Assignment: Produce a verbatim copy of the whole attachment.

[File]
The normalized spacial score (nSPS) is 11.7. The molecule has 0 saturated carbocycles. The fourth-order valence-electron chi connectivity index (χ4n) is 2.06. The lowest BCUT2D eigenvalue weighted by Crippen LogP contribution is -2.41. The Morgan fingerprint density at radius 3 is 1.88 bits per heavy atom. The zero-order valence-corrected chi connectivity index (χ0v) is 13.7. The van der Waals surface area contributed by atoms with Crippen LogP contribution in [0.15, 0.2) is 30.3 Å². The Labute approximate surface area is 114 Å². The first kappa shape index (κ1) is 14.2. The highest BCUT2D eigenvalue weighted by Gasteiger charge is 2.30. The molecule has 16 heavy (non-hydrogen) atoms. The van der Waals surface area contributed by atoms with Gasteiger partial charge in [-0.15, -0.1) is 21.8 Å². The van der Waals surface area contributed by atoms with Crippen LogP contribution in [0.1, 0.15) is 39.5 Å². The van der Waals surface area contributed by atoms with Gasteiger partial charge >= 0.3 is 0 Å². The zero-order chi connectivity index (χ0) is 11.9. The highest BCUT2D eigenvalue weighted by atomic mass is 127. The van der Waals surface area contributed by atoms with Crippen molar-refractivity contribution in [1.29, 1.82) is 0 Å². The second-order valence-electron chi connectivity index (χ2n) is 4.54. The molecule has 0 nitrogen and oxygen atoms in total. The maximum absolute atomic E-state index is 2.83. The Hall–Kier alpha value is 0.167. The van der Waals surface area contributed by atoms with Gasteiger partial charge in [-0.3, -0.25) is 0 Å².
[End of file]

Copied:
The normalized spacial score (nSPS) is 11.7. The molecule has 0 saturated carbocycles. The fourth-order valence-electron chi connectivity index (χ4n) is 2.06. The lowest BCUT2D eigenvalue weighted by Crippen LogP contribution is -2.41. The Morgan fingerprint density at radius 3 is 1.88 bits per heavy atom. The zero-order valence-corrected chi connectivity index (χ0v) is 13.7. The van der Waals surface area contributed by atoms with Crippen LogP contribution in [0.15, 0.2) is 30.3 Å². The Labute approximate surface area is 114 Å². The first kappa shape index (κ1) is 14.2. The highest BCUT2D eigenvalue weighted by Gasteiger charge is 2.30. The molecule has 16 heavy (non-hydrogen) atoms. The van der Waals surface area contributed by atoms with Gasteiger partial charge in [-0.15, -0.1) is 21.8 Å². The van der Waals surface area contributed by atoms with Crippen LogP contribution in [0.1, 0.15) is 39.5 Å². The van der Waals surface area contributed by atoms with Gasteiger partial charge >= 0.3 is 0 Å². The zero-order chi connectivity index (χ0) is 11.9. The highest BCUT2D eigenvalue weighted by atomic mass is 127. The van der Waals surface area contributed by atoms with Crippen molar-refractivity contribution in [1.29, 1.82) is 0 Å². The second-order valence-electron chi connectivity index (χ2n) is 4.54. The molecule has 0 nitrogen and oxygen atoms in total. The maximum absolute atomic E-state index is 2.83. The Hall–Kier alpha value is 0.167. The van der Waals surface area contributed by atoms with Gasteiger partial charge in [-0.3, -0.25) is 0 Å².